Adirondack Wilderness Advocates, as they call themselves, has created a website where people can sign a letter to the Adirondack Park Agency calling for statewide hearings on the classification of the Boreas tract. People can also sign up for the group’s emails.
The founders of the Adirondack Wilderness Advocates are Bill Ingersoll, publisher of the Discover the Adirondacks guidebooks; Brendan Wiltse, a photographer and scientist employed by the Ausable River Association (his work is unrelated to his involvement with AWA); and Pete Nelson, a teacher who frequently writes for Adirondack Almanack.
Ingersoll has been outspoken in advocating for the closure of all of Gulf Brook Road, a seven-mile logging road that leads from County Route 2 (Blue Ridge Road/Boreas Road) in North Hudson to Boreas Ponds. The Park’s major environmental groups have suggested keeping the road open for six miles, enabling the public to drive as far as LaBier Flow on the Boreas River. From there, canoeists could paddle and portage to the ponds, while hikers could continue walking on the road.
Under Adirondack Wilderness Advocates’ proposal, the road and the land on both sides would be classified Wilderness, where motor vehicles and bicycles are not allowed. If the established environmental organizations have their way, the road and the land to the south would be classified Wild Forest, a less-restrictive designation that allows some motorized use.
To date, the state has kept the entire road closed since purchasing the 20,758-acre Boreas Ponds Tract this year from the Adirondack chapter of the Nature Conservancy, the last stage in a multi-year deal to acquire 65,000 acres of lands formerly owned by Finch, Pruyn & Company.
Adirondack Wilderness Advocates is advocating that former Finch lands purchased in 2014 also be added to the High Peaks Wilderness. These tracts, known as MacIntyre West and MacIntyre East, are located near Tahawus, the southern gateway to the High Peaks. The group wants all of MacIntyre West and most of MacIntyre East to be classified Wilderness. In this, AWA is in agreement with the other environmental organizations.
Adirondack Wilderness Advocates has set forth several recommendations for recreational opportunities on the former Finch lands:
- Establish a cross-country-ski network on pre-existing trails on the MacIntyre West tract.
- Improve canoe access to the Hudson River (and Opalescent River) in the MacIntyre East tract.
- Build two lean-tos near Boreas Ponds.
- Cut a short foot trail from Gulf Brook Road to the summit of Ragged Mountain.
- Designate a camping area in the vicinity of the Branch river east of Ragged Mountain.
The most controversial recommendation, though, is the closure of Gulf Brook Road in its entirety. Adirondack Wilderness Advocates says the road should be open to hikers, skiers, and horses and Boreas Ponds should be managed as a backpacking destination.
“Boreas Ponds has a tremendous sense of remoteness,” Ingersoll said in a news release. “There are no highway sounds, no lights from nearby communities—just the loons and bullfrogs and stars.”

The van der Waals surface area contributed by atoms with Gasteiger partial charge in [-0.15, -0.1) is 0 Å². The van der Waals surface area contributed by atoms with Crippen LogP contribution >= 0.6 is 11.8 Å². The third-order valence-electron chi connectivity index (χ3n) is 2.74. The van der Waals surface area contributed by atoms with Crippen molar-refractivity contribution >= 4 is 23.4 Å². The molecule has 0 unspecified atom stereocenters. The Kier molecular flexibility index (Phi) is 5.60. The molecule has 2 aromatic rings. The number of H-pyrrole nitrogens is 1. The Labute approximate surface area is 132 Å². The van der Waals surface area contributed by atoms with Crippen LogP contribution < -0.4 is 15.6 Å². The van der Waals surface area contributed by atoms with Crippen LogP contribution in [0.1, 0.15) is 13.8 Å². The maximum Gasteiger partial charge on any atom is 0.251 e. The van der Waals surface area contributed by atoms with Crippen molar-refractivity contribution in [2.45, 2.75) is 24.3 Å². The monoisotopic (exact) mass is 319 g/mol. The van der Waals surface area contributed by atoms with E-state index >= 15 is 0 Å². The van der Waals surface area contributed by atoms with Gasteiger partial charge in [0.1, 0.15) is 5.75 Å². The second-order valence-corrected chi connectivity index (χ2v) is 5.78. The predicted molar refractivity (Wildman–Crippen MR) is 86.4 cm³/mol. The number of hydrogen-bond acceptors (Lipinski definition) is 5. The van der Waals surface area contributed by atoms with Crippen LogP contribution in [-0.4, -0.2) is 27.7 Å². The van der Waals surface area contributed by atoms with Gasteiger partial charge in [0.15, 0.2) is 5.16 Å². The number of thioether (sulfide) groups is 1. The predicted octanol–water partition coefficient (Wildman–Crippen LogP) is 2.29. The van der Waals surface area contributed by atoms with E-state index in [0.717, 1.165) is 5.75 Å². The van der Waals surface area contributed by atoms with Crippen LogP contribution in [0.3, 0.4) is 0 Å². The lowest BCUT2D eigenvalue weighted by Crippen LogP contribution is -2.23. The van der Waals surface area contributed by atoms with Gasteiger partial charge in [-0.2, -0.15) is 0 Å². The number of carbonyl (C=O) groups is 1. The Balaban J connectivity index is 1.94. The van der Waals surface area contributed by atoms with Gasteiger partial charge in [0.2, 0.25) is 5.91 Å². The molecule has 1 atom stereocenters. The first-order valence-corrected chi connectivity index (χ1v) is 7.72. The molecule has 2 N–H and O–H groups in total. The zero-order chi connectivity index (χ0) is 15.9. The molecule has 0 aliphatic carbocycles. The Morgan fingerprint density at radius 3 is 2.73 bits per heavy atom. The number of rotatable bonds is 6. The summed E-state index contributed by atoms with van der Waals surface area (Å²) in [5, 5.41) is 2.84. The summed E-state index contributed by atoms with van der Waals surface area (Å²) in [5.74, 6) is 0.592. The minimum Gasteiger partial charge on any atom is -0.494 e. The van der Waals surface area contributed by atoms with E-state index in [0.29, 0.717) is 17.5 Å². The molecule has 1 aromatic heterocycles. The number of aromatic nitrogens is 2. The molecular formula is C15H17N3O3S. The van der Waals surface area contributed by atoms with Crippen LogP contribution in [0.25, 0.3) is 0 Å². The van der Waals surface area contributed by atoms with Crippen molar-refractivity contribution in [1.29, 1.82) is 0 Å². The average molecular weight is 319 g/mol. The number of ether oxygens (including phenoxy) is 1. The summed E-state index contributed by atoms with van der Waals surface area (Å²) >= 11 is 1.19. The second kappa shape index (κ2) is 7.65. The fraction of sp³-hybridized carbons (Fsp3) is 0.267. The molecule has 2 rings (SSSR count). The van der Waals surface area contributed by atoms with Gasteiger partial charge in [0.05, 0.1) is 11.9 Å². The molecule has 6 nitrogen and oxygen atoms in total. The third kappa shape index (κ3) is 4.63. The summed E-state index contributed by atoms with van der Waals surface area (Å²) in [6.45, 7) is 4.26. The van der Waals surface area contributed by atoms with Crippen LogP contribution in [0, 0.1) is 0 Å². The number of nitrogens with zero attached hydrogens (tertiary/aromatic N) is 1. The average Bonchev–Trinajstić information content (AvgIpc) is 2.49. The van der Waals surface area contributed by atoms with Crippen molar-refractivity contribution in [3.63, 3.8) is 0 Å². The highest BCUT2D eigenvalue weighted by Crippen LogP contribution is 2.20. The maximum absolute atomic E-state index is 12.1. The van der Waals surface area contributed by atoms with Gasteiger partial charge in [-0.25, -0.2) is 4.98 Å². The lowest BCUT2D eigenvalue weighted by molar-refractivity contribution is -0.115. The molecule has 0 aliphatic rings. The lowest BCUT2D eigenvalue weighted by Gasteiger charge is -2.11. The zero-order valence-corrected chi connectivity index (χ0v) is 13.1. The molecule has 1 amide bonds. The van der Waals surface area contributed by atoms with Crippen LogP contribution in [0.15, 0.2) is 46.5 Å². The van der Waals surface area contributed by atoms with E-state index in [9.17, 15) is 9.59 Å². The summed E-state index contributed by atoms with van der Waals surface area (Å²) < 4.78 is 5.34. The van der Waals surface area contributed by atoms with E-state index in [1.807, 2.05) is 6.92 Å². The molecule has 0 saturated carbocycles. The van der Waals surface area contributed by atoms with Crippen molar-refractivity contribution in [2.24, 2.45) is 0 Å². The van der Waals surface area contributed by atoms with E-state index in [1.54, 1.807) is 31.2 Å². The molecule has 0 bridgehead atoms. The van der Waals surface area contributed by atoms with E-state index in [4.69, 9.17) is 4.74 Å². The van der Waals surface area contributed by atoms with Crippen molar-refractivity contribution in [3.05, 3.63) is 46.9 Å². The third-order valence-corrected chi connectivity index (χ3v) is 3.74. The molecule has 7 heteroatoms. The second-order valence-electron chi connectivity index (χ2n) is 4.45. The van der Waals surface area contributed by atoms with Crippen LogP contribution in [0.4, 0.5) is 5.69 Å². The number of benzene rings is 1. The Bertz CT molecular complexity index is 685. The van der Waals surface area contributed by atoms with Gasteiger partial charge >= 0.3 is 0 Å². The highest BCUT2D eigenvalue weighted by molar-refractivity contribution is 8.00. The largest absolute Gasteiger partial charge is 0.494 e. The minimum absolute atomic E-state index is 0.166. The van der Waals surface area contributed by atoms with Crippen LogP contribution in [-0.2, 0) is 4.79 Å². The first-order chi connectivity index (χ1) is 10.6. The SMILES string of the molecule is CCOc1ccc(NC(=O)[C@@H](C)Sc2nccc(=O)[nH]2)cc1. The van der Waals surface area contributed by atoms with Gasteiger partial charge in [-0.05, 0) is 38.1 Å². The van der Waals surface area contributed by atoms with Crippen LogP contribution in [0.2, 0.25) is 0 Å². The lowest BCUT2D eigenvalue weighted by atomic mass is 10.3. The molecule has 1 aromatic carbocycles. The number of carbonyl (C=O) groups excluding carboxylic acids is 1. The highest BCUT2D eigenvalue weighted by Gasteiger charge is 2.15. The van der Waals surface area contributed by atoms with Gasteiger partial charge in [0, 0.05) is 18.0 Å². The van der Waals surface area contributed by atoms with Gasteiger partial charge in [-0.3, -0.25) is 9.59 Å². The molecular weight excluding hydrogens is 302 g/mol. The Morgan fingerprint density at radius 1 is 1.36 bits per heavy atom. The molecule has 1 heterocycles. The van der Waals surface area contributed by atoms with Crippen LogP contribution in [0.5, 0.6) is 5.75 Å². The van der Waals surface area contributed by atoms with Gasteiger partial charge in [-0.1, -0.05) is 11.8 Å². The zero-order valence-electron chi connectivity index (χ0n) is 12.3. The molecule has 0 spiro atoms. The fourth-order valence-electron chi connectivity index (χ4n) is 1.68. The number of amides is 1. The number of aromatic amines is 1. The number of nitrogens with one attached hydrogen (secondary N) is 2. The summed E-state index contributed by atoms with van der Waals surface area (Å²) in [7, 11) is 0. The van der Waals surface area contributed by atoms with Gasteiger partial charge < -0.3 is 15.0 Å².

Keeping the road closed would require paddlers to carry or wheel their boats for six or seven miles. Wiltse is one who has taken his canoe to the ponds and enjoyed the breathtaking view of the High Peaks from the water.
“The unique and amazing paddling experience on the Boreas Ponds is well worth pulling a canoe seven miles down the Gulf Brook Road,” Wiltse said in the group’s news release.
AWA’s is the fourth formal proposal for classifying and managing the Boreas Ponds Tract. Others have been issued by BeWildNY, a coalition of eight environmental groups, including the Adirondack Mountain Club, Adirondack Council, and Adirondack Wild; Protect the Adirondacks; and the five local towns where most of the former Finch lands are located. Details follow:
BeWildNY: Boreas Ponds and other land north of Gulf Brook Road would be designated Wilderness. The road and land south would be Wild Forest. People would be allowed to drive as far as LaBier Flow. A snowmobile trail connecting North Hudson to Minerva and Newcomb would run through the southern edge of the tract, more or less paralleling County Route 2.
Protect the Adirondacks: Its proposal is similar to BeWildNY’s except Gulf Brook Road would be used as part of the snowmobile trail.
Five towns: The road and land south of it would be Wild Forest. Most of the rest of the tract would be Wilderness, but Boreas Ponds and nearby land would be Wild Forest. This would allow mountain bikers to ride on some of the old logging roads. The general public would be allowed to drive only to LaBier Flow, but the disabled, guides and their clients, and people with special permits could drive all or most of the way to the ponds. Gulf Brook Road would be used as a snowmobile trail.
In addition, some people have suggested opening Gulf Brook Road only partway to LaBier Flow.
The state Department of Environmental Conservation and Adirondack Park Agency are working together to develop a plan for managing the Boreas Pond Tract.
Ingersoll told Adirondack Almanack that Adirondack Wilderness Advocates has no agenda beyond the objectives laid out in its plan for Boreas Ponds and the High Peaks Wilderness–as yet. “If it turns out our message resonates with people, and I think it should, we may then turn to other subjects other than Boreas. But first things first, because Boreas is certainly the hot topic of the day,” he said.
Map provided by Adirondack Wilderness Advocates shows the details of the group’s proposal.
Photos by Phil Brown: Boreas Ponds (top) and LaBier Flow (bottom).